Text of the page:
Teenagers used to rebel by smoking, doing drugs and getting pregnant.
But modern 14-year-olds are eschewing these traditional forms of acting out – in favour of hacking computers from their bedrooms.
Figures from a study carried out by University College London suggest that more teens of this age have hacked a computer than have had sex or are regular smokers.
One in 20 teenagers in the Millennium Cohort Study, which follows children as they grow up and asks them questions about their lives, told researchers they had hacked a computer in the past year. Just under one per cent had sent a virus.
Two per cent of 14-year-olds of either gender said they had had sexual intercourse, with almost 11 per cent telling researchers they had had any type of intimate sexual contact.
Three per cent said they were regular smokers, and 14 per cent said they had smoked a cigarette at least once.
Other more old-fashioned illegal activities were also less common than cybercrime. Less than three per cent had done graffiti without permission and four per cent had been involved in vandalism. Around two per cent said they were part of a gang, and a similar number said they had ever been in one.
Just four per cent said they had shoplifted in the last 12 months, and just 1 per cent said they had stolen something from another person.
Last year a report from the National Crime Agency said that the average age of suspects involved in National Cyber Crime Unit investigations was 17 years old – 20 years younger than those involved in drugs cases or economic crime cases.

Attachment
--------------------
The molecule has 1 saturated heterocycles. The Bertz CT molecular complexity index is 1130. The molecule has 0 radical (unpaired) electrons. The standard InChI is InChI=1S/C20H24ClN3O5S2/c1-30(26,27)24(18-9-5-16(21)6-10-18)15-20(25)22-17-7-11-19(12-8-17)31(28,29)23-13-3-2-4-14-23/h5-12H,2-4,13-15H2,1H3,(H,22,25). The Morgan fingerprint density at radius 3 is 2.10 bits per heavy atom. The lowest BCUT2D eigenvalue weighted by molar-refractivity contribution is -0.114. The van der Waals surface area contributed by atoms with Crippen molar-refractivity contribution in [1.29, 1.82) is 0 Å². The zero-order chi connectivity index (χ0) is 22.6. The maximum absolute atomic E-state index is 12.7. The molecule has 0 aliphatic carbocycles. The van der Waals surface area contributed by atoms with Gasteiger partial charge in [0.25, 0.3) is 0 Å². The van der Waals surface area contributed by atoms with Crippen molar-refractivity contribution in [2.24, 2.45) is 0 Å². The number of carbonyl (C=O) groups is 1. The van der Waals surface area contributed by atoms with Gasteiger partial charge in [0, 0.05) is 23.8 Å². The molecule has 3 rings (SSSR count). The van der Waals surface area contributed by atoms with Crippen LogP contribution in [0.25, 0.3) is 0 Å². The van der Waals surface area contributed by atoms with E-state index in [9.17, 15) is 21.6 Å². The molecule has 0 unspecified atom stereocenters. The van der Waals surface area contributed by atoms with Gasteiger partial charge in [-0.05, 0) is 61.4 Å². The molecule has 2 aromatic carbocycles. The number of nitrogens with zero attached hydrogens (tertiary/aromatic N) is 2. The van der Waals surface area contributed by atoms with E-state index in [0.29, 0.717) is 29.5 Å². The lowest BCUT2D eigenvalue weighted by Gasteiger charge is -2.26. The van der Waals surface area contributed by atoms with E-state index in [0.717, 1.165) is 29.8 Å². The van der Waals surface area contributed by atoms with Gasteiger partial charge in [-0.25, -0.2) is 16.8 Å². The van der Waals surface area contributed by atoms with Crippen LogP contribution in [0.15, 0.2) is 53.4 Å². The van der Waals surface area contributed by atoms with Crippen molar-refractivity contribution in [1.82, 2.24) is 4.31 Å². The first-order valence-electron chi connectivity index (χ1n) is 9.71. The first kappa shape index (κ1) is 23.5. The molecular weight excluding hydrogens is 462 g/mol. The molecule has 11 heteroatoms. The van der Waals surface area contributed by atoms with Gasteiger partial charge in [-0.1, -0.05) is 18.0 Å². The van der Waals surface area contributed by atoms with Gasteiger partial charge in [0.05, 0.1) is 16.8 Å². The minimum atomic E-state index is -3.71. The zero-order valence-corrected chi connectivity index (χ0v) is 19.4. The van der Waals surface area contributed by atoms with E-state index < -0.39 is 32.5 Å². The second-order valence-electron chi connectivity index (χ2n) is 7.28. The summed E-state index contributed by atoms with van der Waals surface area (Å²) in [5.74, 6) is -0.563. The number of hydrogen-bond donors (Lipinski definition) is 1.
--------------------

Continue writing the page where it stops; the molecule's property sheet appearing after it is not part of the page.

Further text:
Almost two-thirds of hackers began hacking before they turned 16, the report added.
The figures follow other statistics which suggest that today’s young people are the cleanest-living in modern times, with record-low levels of alcohol consumption, smoking and drug-taking recorded in recent years.
The study found that boys were more likely to engage in most types of risky behaviour than girls, with almost six per cent admitting to hacking a computer, compared to just four per cent of girls.
They were also more likely to have tried alcohol at a younger age. One in five had drunk alcohol before turning 12, compared to 14 per cent of girls.
White teenagers were more likely to have contact with police and more likely to be a gang member than their black African or Caribbean counterparts.
The researchers said the data suggested children who began smoking before the age of 12 were more likely to have a smoking habit by the time they turned 14.
They said “early, experimental engagement” with alcohol and cigarettes could lead to “concerning habits by age 14”, and that primary-school age children should be given help to counter alcohol and tobacco dependence.
Professor Emla Fitzsimons, one of the authors of the research and director of the Millennium Cohort Study, said: “Our findings are a valuable insight into health-damaging behaviours among today’s teenagers right across the UK.
“There is clear evidence that substance use increases sharply between ages 11 and 14, and that experimentation before age 12 can lead to more habitual use by age 14.
“This suggests that targeting awareness and support to children at primary school should be a priority.”
The study follows more than 19,500 children who were born at the turn of the century. This questionnaire was carried out in 2015 and 2016, and further surveys are due to take place this year.
The death of teen rebellion
- The proportion of eight to 15-year-olds who say they have ever smoked a cigarette has fallen from 18 per cent of boys and 20 per cent of girls in 1997, to 6 per cent of boys and 3 per cent of girls in 2016, according to NHS data.
- The percentage of children aged 8 to 15 who reported ever having had an alcoholic drink fell from from 45 per cent in 2003 to 15 per cent in 2016.
- Almost 30 per cent of 11 to 15 year-olds had ever taken drugs in 2001 – by 2014 this had fallen to 15 per cent.
- Teen pregnancy is at a record low, with the conception rate for under-18s halving to reach 21 per 1,000 women during the eight years to 2015, according to the ONS.